[This only applies to US students…]

A GREAT piece of advice I got from a friend just before moving to England was to convert any IRA’s (401k’s/403b’s) you have into RothIRA’s while you are a student, and the money WILL NEVER BE TAXED! How is that possible, you ask?  It must be a scam.  Nope.  Here’s how it works…

  1. A regular IRA is funded pre-tax (that is, you exclude the amount paid in from taxable income), but you are taxed when you withdraw it.  A RothIRA is funded post-tax, but you are never taxed when you withdraw it.
  2. If you are a full-time student you are likely to have very little taxable income. This is especially true if you are studying internationally and your income is excluded from US taxes (after the first year).
  3. The US tax system allows you to exclude a portion of income from taxes.  Last year this amount was $3,400/person in the family plus $10,700/$5,350 (married/single).   So, for a married with 2 kids (4 ppl) the exclusion was $24,300, and for a single person it was $8,750. 
  4. The amount converted from an IRA to a RothIRA counts as taxable income in the year of the conversion, but since it is now a RothIRA, you won’t ever pay income tax on it when you take it out. 
  5. So if the amount you convert in any year is less than the income exclusion, that money WILL NEVER BE TAXED! 
  6. Most companies will allow ‘partial conversions’ so you can keep the conversion below the taxable exclusion if you have too much in total to convert. 

An example: You are married (no kids) and you or your spouse has $20,000 in an IRA or 401k/403b from an old job.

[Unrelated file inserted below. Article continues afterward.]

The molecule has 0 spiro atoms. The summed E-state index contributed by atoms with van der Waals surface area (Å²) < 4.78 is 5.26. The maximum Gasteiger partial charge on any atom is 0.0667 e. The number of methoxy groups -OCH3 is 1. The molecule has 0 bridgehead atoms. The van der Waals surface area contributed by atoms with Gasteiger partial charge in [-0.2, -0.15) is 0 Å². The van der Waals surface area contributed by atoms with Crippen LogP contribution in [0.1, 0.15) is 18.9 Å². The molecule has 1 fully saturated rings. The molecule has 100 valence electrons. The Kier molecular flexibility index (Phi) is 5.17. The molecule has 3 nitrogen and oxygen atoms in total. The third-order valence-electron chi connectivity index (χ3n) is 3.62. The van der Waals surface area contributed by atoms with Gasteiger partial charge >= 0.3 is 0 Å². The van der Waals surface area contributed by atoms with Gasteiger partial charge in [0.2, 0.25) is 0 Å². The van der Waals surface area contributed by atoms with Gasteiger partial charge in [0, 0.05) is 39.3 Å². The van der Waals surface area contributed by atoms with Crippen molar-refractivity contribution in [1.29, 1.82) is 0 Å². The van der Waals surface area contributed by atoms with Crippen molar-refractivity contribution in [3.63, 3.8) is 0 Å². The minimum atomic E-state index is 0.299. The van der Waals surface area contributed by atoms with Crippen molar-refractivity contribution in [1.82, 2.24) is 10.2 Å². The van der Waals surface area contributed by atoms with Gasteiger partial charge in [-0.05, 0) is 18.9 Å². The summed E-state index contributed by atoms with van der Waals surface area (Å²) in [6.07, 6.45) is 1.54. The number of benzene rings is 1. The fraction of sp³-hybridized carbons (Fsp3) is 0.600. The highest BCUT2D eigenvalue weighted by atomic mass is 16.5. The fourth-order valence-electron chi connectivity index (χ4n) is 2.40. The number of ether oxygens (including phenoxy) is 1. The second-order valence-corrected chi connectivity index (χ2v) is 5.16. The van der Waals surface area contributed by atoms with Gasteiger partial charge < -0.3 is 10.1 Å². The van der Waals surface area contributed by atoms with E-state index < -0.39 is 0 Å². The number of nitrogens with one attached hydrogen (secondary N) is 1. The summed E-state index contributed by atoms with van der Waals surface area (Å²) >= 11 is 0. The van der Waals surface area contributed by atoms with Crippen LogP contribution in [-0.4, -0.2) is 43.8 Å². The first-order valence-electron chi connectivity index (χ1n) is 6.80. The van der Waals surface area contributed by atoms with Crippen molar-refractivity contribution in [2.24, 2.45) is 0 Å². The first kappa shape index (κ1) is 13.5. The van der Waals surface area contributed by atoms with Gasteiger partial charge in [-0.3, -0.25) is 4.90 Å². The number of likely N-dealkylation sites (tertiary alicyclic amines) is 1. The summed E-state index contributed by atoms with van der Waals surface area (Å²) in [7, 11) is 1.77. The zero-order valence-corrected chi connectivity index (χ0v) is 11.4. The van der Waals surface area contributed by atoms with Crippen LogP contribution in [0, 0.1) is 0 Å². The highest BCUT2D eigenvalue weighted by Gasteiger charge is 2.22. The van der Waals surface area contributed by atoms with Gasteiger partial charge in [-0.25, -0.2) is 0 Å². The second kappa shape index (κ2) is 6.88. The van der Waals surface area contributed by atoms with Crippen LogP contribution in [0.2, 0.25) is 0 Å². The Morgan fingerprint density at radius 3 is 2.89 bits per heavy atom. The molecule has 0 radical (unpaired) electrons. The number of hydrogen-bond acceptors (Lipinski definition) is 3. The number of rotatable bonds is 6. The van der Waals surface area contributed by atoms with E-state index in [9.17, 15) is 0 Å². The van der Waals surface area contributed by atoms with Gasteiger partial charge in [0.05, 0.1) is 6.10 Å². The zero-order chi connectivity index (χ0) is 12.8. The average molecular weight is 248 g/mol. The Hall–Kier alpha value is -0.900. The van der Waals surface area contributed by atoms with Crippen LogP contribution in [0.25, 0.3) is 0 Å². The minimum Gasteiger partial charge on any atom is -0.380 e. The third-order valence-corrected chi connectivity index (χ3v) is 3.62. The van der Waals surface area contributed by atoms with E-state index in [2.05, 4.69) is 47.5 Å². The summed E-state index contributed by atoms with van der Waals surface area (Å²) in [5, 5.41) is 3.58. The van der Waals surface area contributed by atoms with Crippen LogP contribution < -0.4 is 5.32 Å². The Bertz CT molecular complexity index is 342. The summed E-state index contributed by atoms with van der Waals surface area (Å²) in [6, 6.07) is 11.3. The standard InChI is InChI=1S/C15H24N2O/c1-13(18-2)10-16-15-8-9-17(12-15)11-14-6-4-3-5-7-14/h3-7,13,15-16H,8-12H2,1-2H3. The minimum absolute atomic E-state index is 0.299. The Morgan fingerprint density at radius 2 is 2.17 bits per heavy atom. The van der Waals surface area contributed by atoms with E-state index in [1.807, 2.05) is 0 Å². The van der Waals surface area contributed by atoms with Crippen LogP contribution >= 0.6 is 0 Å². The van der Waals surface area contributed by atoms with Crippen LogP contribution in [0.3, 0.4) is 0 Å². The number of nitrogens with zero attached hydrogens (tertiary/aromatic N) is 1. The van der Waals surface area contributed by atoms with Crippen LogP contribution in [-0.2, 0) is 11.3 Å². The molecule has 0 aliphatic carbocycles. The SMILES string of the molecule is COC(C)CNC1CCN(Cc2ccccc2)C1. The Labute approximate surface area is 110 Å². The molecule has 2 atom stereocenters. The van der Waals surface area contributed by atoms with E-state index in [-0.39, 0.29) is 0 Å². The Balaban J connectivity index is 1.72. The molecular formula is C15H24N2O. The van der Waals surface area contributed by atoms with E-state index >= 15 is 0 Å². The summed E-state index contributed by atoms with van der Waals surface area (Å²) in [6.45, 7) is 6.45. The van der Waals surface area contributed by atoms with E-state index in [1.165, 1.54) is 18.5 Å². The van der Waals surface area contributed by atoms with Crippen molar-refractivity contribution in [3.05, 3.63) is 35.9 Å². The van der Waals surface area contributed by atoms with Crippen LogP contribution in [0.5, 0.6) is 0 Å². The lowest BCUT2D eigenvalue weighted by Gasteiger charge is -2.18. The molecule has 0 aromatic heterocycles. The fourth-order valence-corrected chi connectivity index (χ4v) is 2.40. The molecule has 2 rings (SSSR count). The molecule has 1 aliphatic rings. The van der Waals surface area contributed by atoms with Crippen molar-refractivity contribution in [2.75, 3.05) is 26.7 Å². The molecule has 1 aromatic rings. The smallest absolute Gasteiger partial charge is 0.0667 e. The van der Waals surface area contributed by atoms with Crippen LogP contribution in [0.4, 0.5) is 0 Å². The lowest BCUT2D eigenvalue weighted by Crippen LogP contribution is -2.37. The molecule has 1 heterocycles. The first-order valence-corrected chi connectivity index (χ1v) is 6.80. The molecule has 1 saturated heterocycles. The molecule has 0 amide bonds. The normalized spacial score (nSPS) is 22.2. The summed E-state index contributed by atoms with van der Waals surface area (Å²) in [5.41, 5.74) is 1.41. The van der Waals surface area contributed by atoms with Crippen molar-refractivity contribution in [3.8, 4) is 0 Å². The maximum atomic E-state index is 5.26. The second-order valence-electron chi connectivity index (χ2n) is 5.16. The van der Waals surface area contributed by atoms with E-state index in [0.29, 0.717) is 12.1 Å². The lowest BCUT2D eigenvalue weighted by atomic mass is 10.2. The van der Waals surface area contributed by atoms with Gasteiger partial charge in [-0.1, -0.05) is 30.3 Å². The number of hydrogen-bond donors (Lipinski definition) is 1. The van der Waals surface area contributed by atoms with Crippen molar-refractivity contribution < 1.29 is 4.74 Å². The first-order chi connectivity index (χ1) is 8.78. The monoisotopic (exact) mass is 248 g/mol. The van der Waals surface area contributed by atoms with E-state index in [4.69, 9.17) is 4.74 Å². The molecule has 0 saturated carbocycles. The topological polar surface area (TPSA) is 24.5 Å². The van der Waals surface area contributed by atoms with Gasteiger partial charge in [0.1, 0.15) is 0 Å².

1. If you already have the money in an IRA, your good.  If not, convert the 401k/403b to an IRA.  It should only take signing a few forms.
  2. Determine your taxable exclusion.  Married no kids should be about $17,500 ($10,700 for being married + $6,800 for being two people [$3,400×2] for 2007).  This will be slightly higher each year.
  3. Subtract out any income you might have that will reduce this.  E.g., Taxable interest, foreign earned income*, etc.  [*–NB: Only applies to your first year overseas.  You have to pay taxes in the US on foreign earned income until you meet the residency rules, which takes about 9-12 months of living somewhere outside the US.]  We’ll say you have $1,000 of income.  So that leaves you with $16.500 of exclusion.
  4. Convert $16,500 of your IRA to a Roth in year 1.  Convert the remaining $3.500 in year 2.

If you have a large IRA amount that will take more than a couple of years to convert tax free, convert stocks when the market is down because it will allow you to convert more, sooner.

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